It should, however, be borne in mind that the woreei who rose to serve the Church ,n th.s way were celibate and had livel lives of considerable asceticism, probably since their catty youth. They were completely dedicated, and had been elected by their sisters for their outstanding spirituality.
They were not, as it is presupposed the modern women priests would be. housewives and mothers at the same time. with their pastoral duties tucked on as if they were teachers. nurses, or social workers.
Those who aspire to serve the Church more fully should make a study of the great women to whom saints have turned and with whom Popes arid abbots corresponded to their advantage.
(Miss) M. G. C. Neilson Edinburgh.
In your issue of April 7. Mrs Monica Comhenon poses what one might call the 64-dollar question — What is a priest? The trouble is there is no hook in English literature that gives a clear and popular account of what a priest is. George Herbert's "Priest to the 1 empleis a fine work by a saintly man, hut does 11111 help Us much.
For us Westerners, the basic; source of our ideas (when not derived from St Thomas Aquinas) is an
cient Athens. There, you will find, in ultra-ancient times, the king was the leader in war, the administrator of justice, and the priest. The royal line ran out with King Codros, who sacrificed himself so that Athens could gain the victory it needed to survive, At his death three people called Archons took over, one for each of the king's functions, and so the Priest's job of interceding for his people, for their needs and for their faults. to the gods of Olympus and, through the accepted oracles. of making their commands known to the people. was not forgotten. The late Mgr Knox said (in an old number of The Sunday Times, I believe) that Jesus never despised the guesses of the heathen when they were good ones, hut wrote "R" against them. and then improved them.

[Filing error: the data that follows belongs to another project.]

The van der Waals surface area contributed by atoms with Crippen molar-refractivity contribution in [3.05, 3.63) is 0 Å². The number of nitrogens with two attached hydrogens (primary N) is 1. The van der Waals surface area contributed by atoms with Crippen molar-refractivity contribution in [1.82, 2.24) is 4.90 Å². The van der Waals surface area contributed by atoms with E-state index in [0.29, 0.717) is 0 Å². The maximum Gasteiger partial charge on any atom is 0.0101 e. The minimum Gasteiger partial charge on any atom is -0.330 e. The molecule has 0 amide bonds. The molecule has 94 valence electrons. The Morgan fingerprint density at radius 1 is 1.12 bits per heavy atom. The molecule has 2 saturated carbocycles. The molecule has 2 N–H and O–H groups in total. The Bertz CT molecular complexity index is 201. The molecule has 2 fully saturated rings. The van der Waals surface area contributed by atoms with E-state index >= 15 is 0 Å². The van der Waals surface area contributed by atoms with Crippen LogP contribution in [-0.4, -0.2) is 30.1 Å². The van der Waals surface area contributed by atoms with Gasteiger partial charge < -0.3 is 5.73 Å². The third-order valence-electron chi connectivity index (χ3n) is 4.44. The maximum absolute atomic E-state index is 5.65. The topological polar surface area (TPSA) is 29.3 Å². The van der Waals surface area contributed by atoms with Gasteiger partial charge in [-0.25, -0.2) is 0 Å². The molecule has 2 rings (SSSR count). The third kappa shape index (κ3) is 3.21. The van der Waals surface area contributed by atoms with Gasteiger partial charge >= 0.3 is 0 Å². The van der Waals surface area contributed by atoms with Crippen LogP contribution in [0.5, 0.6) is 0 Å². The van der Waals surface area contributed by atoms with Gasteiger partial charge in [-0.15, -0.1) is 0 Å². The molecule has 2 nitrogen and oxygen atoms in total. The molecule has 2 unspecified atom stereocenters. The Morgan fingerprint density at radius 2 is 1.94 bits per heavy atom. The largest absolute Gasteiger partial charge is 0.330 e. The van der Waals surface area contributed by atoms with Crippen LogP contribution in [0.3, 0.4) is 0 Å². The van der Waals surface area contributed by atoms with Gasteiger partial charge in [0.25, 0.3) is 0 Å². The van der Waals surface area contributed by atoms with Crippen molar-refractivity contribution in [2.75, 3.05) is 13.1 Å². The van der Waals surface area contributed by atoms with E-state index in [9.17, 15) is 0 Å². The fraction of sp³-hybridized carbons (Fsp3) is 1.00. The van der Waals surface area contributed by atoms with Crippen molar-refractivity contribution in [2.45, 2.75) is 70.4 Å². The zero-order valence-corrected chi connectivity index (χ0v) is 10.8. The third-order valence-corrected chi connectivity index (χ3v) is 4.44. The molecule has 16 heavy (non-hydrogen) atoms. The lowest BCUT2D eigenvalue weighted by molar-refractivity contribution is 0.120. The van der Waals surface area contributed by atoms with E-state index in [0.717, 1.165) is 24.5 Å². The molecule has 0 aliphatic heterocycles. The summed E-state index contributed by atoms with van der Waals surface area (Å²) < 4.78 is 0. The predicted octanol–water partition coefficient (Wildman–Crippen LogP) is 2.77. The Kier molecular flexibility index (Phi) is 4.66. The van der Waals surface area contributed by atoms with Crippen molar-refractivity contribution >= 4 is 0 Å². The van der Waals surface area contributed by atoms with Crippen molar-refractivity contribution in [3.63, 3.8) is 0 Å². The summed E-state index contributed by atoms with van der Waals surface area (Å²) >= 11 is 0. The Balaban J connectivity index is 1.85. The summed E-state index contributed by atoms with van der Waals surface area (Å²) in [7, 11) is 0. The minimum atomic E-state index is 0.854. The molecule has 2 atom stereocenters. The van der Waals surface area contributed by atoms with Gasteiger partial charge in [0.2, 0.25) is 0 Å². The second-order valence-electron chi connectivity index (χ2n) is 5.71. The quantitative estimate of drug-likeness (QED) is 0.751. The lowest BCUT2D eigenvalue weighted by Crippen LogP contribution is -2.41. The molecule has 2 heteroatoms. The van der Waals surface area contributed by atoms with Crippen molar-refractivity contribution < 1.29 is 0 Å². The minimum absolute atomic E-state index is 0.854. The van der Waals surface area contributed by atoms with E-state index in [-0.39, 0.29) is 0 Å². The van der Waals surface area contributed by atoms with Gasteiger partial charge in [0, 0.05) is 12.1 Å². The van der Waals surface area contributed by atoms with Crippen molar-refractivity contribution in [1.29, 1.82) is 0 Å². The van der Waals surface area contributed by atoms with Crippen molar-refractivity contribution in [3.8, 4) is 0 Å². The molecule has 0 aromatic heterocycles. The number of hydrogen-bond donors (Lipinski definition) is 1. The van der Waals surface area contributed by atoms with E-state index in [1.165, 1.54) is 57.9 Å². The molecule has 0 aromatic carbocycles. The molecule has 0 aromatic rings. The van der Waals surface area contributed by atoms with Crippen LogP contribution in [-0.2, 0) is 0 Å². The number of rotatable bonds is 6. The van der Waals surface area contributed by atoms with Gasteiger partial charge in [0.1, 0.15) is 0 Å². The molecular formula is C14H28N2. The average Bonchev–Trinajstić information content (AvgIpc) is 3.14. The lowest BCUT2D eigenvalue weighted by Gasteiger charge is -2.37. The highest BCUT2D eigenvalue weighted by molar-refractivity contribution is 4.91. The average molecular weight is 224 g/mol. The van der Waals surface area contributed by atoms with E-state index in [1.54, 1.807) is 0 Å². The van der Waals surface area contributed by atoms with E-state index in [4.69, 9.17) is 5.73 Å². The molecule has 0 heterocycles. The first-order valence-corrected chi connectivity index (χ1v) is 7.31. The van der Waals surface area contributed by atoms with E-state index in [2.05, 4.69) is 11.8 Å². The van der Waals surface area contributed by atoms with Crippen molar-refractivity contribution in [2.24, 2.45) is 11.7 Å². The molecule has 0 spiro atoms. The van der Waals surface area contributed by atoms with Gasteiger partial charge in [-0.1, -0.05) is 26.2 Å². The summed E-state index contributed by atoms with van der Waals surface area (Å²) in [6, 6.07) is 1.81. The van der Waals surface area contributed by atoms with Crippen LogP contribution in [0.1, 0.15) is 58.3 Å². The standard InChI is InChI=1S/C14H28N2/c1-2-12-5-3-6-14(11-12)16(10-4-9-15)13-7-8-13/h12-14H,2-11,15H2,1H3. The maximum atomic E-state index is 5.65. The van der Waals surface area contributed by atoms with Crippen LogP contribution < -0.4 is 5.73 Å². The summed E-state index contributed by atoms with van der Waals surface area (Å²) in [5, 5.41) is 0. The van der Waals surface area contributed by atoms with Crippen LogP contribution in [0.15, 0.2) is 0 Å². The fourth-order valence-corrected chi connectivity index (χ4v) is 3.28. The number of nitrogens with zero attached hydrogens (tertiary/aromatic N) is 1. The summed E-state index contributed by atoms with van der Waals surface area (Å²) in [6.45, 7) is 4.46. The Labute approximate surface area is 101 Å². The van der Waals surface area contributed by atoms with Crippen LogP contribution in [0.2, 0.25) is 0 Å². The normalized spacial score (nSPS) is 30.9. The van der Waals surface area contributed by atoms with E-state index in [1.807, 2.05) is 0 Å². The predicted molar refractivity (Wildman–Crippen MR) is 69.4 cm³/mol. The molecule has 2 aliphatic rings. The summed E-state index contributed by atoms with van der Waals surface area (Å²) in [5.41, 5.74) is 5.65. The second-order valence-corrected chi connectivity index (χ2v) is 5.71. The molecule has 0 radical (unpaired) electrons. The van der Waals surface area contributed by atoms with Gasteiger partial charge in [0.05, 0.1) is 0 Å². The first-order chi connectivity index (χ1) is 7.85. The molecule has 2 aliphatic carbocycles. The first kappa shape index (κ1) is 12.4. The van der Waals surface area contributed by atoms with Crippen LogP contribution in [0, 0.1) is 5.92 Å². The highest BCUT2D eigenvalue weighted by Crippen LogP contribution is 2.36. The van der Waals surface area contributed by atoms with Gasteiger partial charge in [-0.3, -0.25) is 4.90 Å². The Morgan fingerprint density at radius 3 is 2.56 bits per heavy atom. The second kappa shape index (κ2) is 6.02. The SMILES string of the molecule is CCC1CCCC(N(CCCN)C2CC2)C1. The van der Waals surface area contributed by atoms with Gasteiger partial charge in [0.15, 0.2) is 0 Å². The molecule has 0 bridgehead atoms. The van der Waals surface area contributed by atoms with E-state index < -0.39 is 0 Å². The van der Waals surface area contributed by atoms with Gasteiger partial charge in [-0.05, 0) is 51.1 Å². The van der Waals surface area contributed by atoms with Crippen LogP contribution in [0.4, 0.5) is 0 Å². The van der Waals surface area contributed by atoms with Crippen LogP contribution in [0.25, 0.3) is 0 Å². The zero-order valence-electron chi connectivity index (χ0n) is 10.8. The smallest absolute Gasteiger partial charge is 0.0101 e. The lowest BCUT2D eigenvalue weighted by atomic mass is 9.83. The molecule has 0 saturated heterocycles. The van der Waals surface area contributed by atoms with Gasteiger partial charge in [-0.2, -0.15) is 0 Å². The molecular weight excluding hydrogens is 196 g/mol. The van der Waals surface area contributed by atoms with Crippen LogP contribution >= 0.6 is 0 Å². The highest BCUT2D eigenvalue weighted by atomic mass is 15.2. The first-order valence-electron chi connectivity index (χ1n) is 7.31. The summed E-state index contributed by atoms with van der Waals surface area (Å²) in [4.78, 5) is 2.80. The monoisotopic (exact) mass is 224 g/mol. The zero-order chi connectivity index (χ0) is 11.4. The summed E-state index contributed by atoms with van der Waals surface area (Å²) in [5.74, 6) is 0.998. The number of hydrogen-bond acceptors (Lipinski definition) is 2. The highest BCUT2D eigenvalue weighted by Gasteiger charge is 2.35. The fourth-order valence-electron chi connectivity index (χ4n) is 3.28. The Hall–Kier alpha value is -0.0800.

Reflect on Our Lord's life, and you will ace how true it is: a sacrifice not of a mortal king, but of the Son of God Himself, not the two-edged, garbled oracles of Delphi. but the fulfilment of the Law and the prophets and the promise of the Holy Spirit.
Obviously, the idea of interceding for the people, of being their representative before God. and of proclaiming God's word (the complementary function of the priesthood) is what inspired all holy priests and bishops, past and press rlI.
11 is obvious, too, that such an ideal. the combination of sacrifice and prophecy, is for a minority of men. With great respect. then, to Our Lady and all holy women of old, it seems to me that it is obviously a masculine, rather than a feminine. voeation.
T. S. Williams Cheltenham.
Concerning 1he dehaic on the possibility of ordaining women to the priesthood, I do not find the arguments as such of either party to the debate either very satisfying or conclusive. In these circumstances I am quite happy to accept the teachings of the Apostolic See,
Your own dogmatic prognostication for the year 2000 deserves that slightly amused, aloof tolerance that one reserves for a Paisley rampant gardant, or a fairground fortune teller.
My own feelings are that as every Mass is a re-enactment of the Last Supper. the priest in his drama stands in for, or plays, the role of Jesus Christ. A woman east in this role would leave the observer with that feeling of uncomfortable inappropriateness that one would experience watching a hloke playing the Virgin Mary in a nativity play. John Wind ley Dartford, Kent.